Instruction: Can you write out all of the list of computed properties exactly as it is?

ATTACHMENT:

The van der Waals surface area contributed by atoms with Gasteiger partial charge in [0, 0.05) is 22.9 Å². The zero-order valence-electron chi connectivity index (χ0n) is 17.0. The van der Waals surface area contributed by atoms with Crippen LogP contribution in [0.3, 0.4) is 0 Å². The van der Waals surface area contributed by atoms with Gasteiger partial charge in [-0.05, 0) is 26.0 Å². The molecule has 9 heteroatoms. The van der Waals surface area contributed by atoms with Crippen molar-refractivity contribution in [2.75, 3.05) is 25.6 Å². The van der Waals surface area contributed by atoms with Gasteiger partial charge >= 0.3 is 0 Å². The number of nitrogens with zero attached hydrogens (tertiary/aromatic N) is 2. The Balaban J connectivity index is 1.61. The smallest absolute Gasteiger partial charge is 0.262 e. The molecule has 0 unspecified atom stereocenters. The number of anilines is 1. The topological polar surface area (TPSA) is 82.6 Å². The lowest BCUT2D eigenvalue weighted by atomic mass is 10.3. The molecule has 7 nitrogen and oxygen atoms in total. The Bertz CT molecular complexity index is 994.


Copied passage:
The van der Waals surface area contributed by atoms with Gasteiger partial charge in [0, 0.05) is 22.9 Å². The zero-order valence-electron chi connectivity index (χ0n) is 17.0. The van der Waals surface area contributed by atoms with Crippen LogP contribution in [0.3, 0.4) is 0 Å². The van der Waals surface area contributed by atoms with Gasteiger partial charge in [-0.05, 0) is 26.0 Å². The molecule has 9 heteroatoms. The van der Waals surface area contributed by atoms with Crippen molar-refractivity contribution in [2.75, 3.05) is 25.6 Å². The van der Waals surface area contributed by atoms with Gasteiger partial charge >= 0.3 is 0 Å². The number of nitrogens with zero attached hydrogens (tertiary/aromatic N) is 2. The Balaban J connectivity index is 1.61. The smallest absolute Gasteiger partial charge is 0.262 e. The molecule has 0 unspecified atom stereocenters. The number of anilines is 1. The topological polar surface area (TPSA) is 82.6 Å². The lowest BCUT2D eigenvalue weighted by atomic mass is 10.3. The molecule has 7 nitrogen and oxygen atoms in total. The Bertz CT molecular complexity index is 994.